Brexit champion Nigel Farage enters UK election race, in more bad news for Sunak’s Conservatives

Nigel Farage, the “architect” of Brexit and a perennially disruptive force in British politics, has announced his intention to stand as a candidate for the hard-right Reform UK party in the country’s July 4 general election.

In an “emergency” press conference Monday, Farage announced he would contest the seat in Clacton, a deprived town on England’s southeastern coast, where Reform has polled well – and that he would take over as leader of the party.

Despite failing to be elected as a Member of Parliament on seven previous occasions, Farage’s candidacy could inject new energy into the Reform campaign and provide another headache for the embattled Prime Minister Rishi Sunak, whose governing Conservative Party has long feared losing voters to the right.

Just last month, Farage had said he would not stand in the general election, and that he would instead “help with the grassroots campaign” to reelect former US President Donald Trump, who was later found guilty by a Manhattan jury of all 34 charges of falsifying business records.

But, speaking from London, Farage said he had begun to change his mind over the weekend. When asked by voters why he was not standing for election, Farage said he gave his “logical, rational reasons for it.”

“But I couldn’t help, after each exchange, I simply couldn’t help feeling that somehow, they felt I was letting them down,” he said. “I have decided. I’ve changed my mind. It’s allowed, you know. It’s not always a sign of weakness.”

Farage has been a disruptive figure in British politics for three decades, transforming the Eurosceptic movement from the fantasy of fringe politicians into the country’s eventual vote to leave the European Union in 2016.

He joined the nascent Reform UK party in 2018, which has since climbed to around 10% in most national polls, bolstered by its opposition to immigration and the government’s net zero plans.

Due to the country’s first-past-the-post electoral system, smaller parties often struggle to translate their national support into parliamentary seats. The problem plagued Farage’s earlier UK Independence Party (UKIP) which, despite securing 12.6% of the vote in the 2015 general election, secured only one seat.

Speaking Monday, Farage said Reform intended to win “millions” more votes than UKIP had during that election, in a bid to make it the UK’s official opposition.

“How many seats in Parliament can we win under this system? That’s another matter,” he said.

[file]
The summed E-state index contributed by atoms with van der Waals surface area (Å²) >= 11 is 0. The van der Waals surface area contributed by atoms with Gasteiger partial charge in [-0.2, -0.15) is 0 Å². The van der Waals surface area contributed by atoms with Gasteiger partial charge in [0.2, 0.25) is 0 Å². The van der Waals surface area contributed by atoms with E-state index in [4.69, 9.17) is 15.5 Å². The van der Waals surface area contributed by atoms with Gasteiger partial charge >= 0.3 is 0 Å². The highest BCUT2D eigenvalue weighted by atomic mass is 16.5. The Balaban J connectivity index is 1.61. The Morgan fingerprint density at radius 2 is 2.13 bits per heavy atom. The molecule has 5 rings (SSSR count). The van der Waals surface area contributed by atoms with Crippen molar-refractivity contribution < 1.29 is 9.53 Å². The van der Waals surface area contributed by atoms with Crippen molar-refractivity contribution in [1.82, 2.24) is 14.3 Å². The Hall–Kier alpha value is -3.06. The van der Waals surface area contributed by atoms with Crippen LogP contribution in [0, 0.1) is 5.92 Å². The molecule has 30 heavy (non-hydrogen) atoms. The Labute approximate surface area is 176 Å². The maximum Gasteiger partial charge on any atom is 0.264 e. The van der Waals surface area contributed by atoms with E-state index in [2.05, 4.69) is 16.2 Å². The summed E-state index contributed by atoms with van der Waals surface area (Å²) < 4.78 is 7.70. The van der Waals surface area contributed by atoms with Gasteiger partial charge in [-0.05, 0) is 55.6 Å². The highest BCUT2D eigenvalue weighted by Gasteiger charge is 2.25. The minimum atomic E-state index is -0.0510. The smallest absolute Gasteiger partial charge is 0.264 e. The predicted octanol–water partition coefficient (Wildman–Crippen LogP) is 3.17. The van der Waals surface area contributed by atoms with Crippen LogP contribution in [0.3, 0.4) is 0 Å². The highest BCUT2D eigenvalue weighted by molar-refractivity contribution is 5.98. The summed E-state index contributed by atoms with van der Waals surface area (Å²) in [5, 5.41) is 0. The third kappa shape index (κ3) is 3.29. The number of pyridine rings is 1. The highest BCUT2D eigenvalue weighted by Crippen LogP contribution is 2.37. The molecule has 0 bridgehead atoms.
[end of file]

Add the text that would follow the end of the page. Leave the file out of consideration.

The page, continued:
Threat to Conservatives

Farage’s candidacy may do more harm to the Conservatives than it does good for Reform. The Conservatives have tried to appeal to more right-wing voters by promising to crack down on immigration, most eye-catchingly by attempting to send asylum seekers to Rwanda.

But, after two years of attempting to implement the policy, Reform have accused the Conservatives of failing to turn their tough rhetoric into results, as net migration figures have continued to climb.

The Conservatives – who trail the opposition Labour Party by more than 20 points in most polls – now face the prospect of hemorrhaging more votes to Reform. While that might not be enough to win Reform more than a few seats, it could contribute to the Conservatives losing dozens more seats to Labour.

Sunak will now face another knotty dilemma, as he tries to hold the Conservatives’ broad but fractious coalition together: does he plow more resources into targeting Reform voters, or does he focus on retaining the support of more moderate Tories.

The Conservatives’ Farage problem will not fade soon. As well as becoming leader, Farage announced he is “coming back for the next five years.”

“We already know that the Conservative Party will be in opposition. But it won’t be the opposition,” he said, raising the spectre that the Conservatives could slide from 14 years in power to a third-place finish in July’s election.

The weaker the Conservative Party is after the election, the more heat Farage can put on them. In opposition, the Conservatives will have to find a new leader and a new direction for the party. There will be internal rows over whether they shift back to the center or follow Farage to the right.

There are as many in the Conservative Party who find Farage appalling as there are who’d like to see him join the party. Whichever wing of the Conservative party wins that internal debate risks seeing the other wing leave the party – and in the case of those on the right of the party, possibly off to join Reform.

What is clear is that Farage still has a unique ability to dominate the political agenda during an election campaign with a single public statement. And it will no doubt be one of the top topics when Sunak and Starmer meet for their first televised debate on Tuesday.

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